'Please Sir, Could You Buy More?'

Sell 300 candy bars? Subscribe to 'Salamander Secrets'? Parents brace themselves for school fund-raisers

Back to school?

Try back to business. As classes get into gear, parents everywhere are bracing for the onslaught of children begging from friends and neighbors under school colors. Where there's a need, preschoolers through collegiates alike are encouraged to finagle, demand, and wheedle on behalf of their institutions.

Won't you buy a chocolate bar to help fix the 40 year-old bathrooms? Can't you sign up for another 10 rolls of wrapping paper, so we can buy uniforms that actually fit? If we spend another hour selling cookies in front of the supermarket, we can paint the flagpole, so can we stay?

Indeed, students today are getting a new spin on the old three "Rs": "Read these magazines! Write your check to the school! Wrap up that sale!"

But while individual goals are often modest (say, new jump ropes for gym), the bigger picture is, well, huge.

"This is a $4-billion to $5-billion business," says Norm Fawcett, president of QSP Inc., a subsidiary of the Reader's Digest Association Inc. His company sells everything from magazines to teddy bears, and will help some 30,000 US schools raise money this year. It is the largest in the country.

Schools receive between 40 and 50 percent of the money they raise, depending on the vendor. QSP, for example, usually gives schools half of the money they raise through magazine sales, while other magazine vendors give 10 percent less. On the other hand, ongoing fund-raisers such as scrip sales can generate modest but potentially lucrative 5 to 20 percent returns for schools, if sustained throughout the year.

Mr. Fawcett is quick to insist that his company is serving the community. "The tax base of our schools is being cut back, so there is a need," he notes. "Many schools simply wouldn't have things like computers if they didn't raise money."

But parents take little comfort in that fact. "I hate it," sighs Ann Hummel, a Northridge, Calif., mother of two. But, like most parents, she knows the schools need the money. So, she tries to be practical. "What made the most money last year? That's what I'll put my energy into."

Mrs. Hummel has war stories from the endless magazines sales. "One year, we needed to bump the sales up to another level, so I ordered more than usual." Now, says the inundated mom, "I have piles of unread magazines." Every time a new one drops through the door, she says, "it's like a slap in the face."

Nationwide, magazine sales are still the No. 1 money maker for schools. And for good reason, says QSP's Fawcett. "Magazines are easy. There's no product for the schools to stock, and the prices are competitive with regular retail, unlike things like candy or gift wrap."

But there is almost nothing that dedicated fund-raisers won't try to sell at least once: candy, cookies, gift wrap, magazines, spell- and walk-a-thons, scrip, shopping cards.

"We tried those discount cards last year," says Mark Holden, the parent of fifth-grade twin boys, "but they were a bust." But Holden says that put only a tiny dent in an overall successful fund-raising record.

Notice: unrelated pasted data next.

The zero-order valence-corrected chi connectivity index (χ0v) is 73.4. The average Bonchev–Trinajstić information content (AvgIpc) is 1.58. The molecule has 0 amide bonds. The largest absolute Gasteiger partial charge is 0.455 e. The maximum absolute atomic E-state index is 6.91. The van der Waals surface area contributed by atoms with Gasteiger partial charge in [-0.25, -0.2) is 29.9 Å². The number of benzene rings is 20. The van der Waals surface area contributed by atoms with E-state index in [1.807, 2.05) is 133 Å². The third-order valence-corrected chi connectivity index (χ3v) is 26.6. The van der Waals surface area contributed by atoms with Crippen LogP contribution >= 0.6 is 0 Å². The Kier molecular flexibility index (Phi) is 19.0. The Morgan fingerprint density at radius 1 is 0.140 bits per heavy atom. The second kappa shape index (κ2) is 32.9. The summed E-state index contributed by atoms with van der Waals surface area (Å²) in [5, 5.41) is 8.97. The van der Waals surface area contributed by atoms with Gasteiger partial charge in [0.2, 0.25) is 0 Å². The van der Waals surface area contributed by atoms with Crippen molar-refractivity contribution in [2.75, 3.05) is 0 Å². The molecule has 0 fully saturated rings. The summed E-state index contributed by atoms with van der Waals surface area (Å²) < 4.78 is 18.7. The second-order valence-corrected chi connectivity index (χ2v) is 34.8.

For the past five years, Mr. Holden has spearheaded a drive to air-condition the Dixie Canyon Avenue School in Sherman Oaks, Calif. The school has held magazine sales, pizza sales, and move-a-thons. Now, it has roughly $40,500 in a trust account - although it will take more than double that to do the job.

Holden says, "I started on this when my boys were in first grade. Now, they're about to leave the school." He adds that over the years, there have been days he's done nothing but work on the project. Despite the burden, he adds, "I won't give it up. It will either be done, or I'll be dead."

Holden's story brings up a sore point with many parents. "It's more of an effort for the parents than the kids," laments Diane Newell, who has shepherded three older children through the public schools. Since most schools give prizes to the kids who raise the most money, Mrs. Newell says, "it's devastating for the kids whose parents don't help out."

With her oldest child, Newell says, "I got to the point where I would beg them just to let me pay. I didn't want more candy."

Now, she says she's more pragmatic with her seven-year-old, Jonathan. "I'll estimate what I would have done if I'd actually gone out and sold the candy and I'll just pay it. It's like an honor system for me."

While she's cut back her actual participation, she thinks the fund-raising may teach a valuable lesson to the kids.

"It's the real world," she says. "We're all selling ourselves all the time anyway, it's all about getting people to believe in what you're doing."

In fact, the very process of fund-raising has brought some community residents back to the public schools. "We're seeing more parents coming back from private schools as they see the difference they can make in the public schools," observes Beth Gold, president of the booster group for Sherman Oaks Elementary School.

Last year, the school raised $17,000 from gift-wrap sales and $12,000 from magazine sales. "We've air-conditioned the school, created a computer lab. Last year we gave teachers $150 each and supplied Scholastic News for the classrooms. Every little bit helped," Ms. Gold says.

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